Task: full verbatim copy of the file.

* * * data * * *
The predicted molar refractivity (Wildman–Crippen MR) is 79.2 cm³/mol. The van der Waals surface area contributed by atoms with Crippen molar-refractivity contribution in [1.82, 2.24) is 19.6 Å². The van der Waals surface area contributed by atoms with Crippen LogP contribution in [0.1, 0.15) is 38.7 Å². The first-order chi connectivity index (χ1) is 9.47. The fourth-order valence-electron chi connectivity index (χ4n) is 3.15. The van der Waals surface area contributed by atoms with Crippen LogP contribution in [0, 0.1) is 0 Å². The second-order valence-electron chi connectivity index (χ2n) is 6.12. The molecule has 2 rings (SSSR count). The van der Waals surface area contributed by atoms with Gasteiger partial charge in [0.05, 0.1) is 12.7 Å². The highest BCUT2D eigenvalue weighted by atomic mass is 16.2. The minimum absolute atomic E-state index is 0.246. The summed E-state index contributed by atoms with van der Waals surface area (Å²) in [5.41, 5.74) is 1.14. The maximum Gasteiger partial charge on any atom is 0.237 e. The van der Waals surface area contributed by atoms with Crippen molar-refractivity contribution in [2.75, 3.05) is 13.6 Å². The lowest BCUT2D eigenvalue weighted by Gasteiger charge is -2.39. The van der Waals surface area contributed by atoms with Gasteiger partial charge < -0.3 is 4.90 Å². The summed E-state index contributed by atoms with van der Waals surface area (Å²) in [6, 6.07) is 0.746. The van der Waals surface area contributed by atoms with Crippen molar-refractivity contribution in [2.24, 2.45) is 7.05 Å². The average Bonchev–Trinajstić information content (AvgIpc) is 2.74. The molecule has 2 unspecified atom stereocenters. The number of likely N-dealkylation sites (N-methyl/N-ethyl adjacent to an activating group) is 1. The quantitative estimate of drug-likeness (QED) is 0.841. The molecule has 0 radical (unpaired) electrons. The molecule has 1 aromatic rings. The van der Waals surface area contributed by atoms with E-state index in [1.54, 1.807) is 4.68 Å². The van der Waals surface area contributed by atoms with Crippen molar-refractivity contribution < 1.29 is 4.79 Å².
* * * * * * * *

The predicted molar refractivity (Wildman–Crippen MR) is 79.2 cm³/mol. The van der Waals surface area contributed by atoms with Crippen molar-refractivity contribution in [1.82, 2.24) is 19.6 Å². The van der Waals surface area contributed by atoms with Crippen LogP contribution in [0.1, 0.15) is 38.7 Å². The first-order chi connectivity index (χ1) is 9.47. The fourth-order valence-electron chi connectivity index (χ4n) is 3.15. The van der Waals surface area contributed by atoms with Crippen LogP contribution in [0, 0.1) is 0 Å². The second-order valence-electron chi connectivity index (χ2n) is 6.12. The molecule has 2 rings (SSSR count). The van der Waals surface area contributed by atoms with Gasteiger partial charge in [0.05, 0.1) is 12.7 Å². The highest BCUT2D eigenvalue weighted by atomic mass is 16.2. The minimum absolute atomic E-state index is 0.246. The summed E-state index contributed by atoms with van der Waals surface area (Å²) in [5.41, 5.74) is 1.14. The maximum Gasteiger partial charge on any atom is 0.237 e. The van der Waals surface area contributed by atoms with Crippen molar-refractivity contribution in [2.75, 3.05) is 13.6 Å². The lowest BCUT2D eigenvalue weighted by Gasteiger charge is -2.39. The van der Waals surface area contributed by atoms with Gasteiger partial charge < -0.3 is 4.90 Å². The summed E-state index contributed by atoms with van der Waals surface area (Å²) in [6, 6.07) is 0.746. The van der Waals surface area contributed by atoms with Crippen molar-refractivity contribution in [2.24, 2.45) is 7.05 Å². The average Bonchev–Trinajstić information content (AvgIpc) is 2.74. The molecule has 2 unspecified atom stereocenters. The number of likely N-dealkylation sites (N-methyl/N-ethyl adjacent to an activating group) is 1. The quantitative estimate of drug-likeness (QED) is 0.841. The molecule has 0 radical (unpaired) electrons. The molecule has 1 aromatic rings. The van der Waals surface area contributed by atoms with E-state index in [1.54, 1.807) is 4.68 Å². The van der Waals surface area contributed by atoms with Crippen molar-refractivity contribution < 1.29 is 4.79 Å².